A Mixed-Methods Exploration of Implementation of a Healthy School Canteen Program after a Year Intervention
Keywords:Healthy school canteen, School canteen program, Food safety, Food handlers, School children
Background: Previous studies have shown that adolescents prefer less healthy food and their eating habits will affect their nutritional status in adulthood and old age. School canteen is a part of food retailing and provisioning that influence the diet quality of the adolescents. Healthy school canteen intervention is recommended as one of the public health strategies in supporting the development of healthy diet behavior.
Objectives: To evaluate the effects of a healthy school canteen intervention program among middle school children.
Methods: A mixed-methods research design including focus group interviews for teachers and principal, observation on school canteen, a survey for food handlers and food testing for hazardous chemicals. Thematic analysis of focus group data and descriptive analyses of survey data were conducted. Four schools were selected as intervention groups and four schools as positive control groups. Data collection phase took place between April 22 and May 2, 2019.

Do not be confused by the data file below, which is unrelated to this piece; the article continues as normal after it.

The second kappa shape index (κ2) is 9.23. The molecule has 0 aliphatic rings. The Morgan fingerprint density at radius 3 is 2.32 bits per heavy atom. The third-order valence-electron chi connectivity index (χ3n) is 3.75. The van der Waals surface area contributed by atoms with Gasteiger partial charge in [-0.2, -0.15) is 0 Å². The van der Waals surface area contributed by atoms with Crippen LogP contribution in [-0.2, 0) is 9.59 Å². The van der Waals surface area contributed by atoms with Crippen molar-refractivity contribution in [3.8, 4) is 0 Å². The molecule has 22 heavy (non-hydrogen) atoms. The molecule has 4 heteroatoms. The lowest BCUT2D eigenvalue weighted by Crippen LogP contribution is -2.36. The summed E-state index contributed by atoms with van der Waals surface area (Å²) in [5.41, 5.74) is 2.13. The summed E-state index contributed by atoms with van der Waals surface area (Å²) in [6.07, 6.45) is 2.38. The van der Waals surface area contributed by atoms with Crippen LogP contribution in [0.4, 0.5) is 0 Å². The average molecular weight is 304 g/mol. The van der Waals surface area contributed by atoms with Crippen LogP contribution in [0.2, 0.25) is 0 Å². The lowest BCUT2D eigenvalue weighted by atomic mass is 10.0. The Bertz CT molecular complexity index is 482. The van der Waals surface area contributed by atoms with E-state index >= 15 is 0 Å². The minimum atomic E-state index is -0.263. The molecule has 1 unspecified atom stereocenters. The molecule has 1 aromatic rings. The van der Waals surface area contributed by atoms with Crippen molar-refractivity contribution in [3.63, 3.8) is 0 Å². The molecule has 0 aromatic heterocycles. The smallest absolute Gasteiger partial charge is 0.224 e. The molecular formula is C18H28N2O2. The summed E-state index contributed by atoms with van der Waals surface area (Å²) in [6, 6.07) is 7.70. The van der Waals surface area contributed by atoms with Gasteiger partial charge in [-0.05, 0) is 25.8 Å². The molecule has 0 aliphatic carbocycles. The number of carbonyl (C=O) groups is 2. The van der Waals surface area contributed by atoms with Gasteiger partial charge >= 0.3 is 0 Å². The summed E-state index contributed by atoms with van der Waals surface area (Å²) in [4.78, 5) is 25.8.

Results: Only one school out of eight schools that had written commitment and a food safety team. In intervention school 50% of food handlers use personal protective equipment and 25% of food handlers received training. In the positive control group, none of the food handlers used personal protective equipment and they had not received any training. Food handlers in the positive control group have a higher rate of correct answers. Only 2 out of 4 schools in the intervention group had nutritious foods available in the canteen and 3 out of 4 schools in the positive control group. None of the school canteens were found positive for metanil yellow. Higher positive findings for Rhodamin B, Formaldehyde and Borax (33.3%, 60.0%, 33.3%, respectively) in the control group compared to the control group (28.6%, 27.3%, and 28.6%, respectively).
Conclusions: Intervention groups have been slightly more successful in creating healthy school canteens, as they had a slightly better total score in the observation sheet compared to the schools from the positive control group. Collaboration with another stakeholder such as Primary Health Center (PHC) can be thought of as a solution to train food handlers about healthy practice while handling the food.
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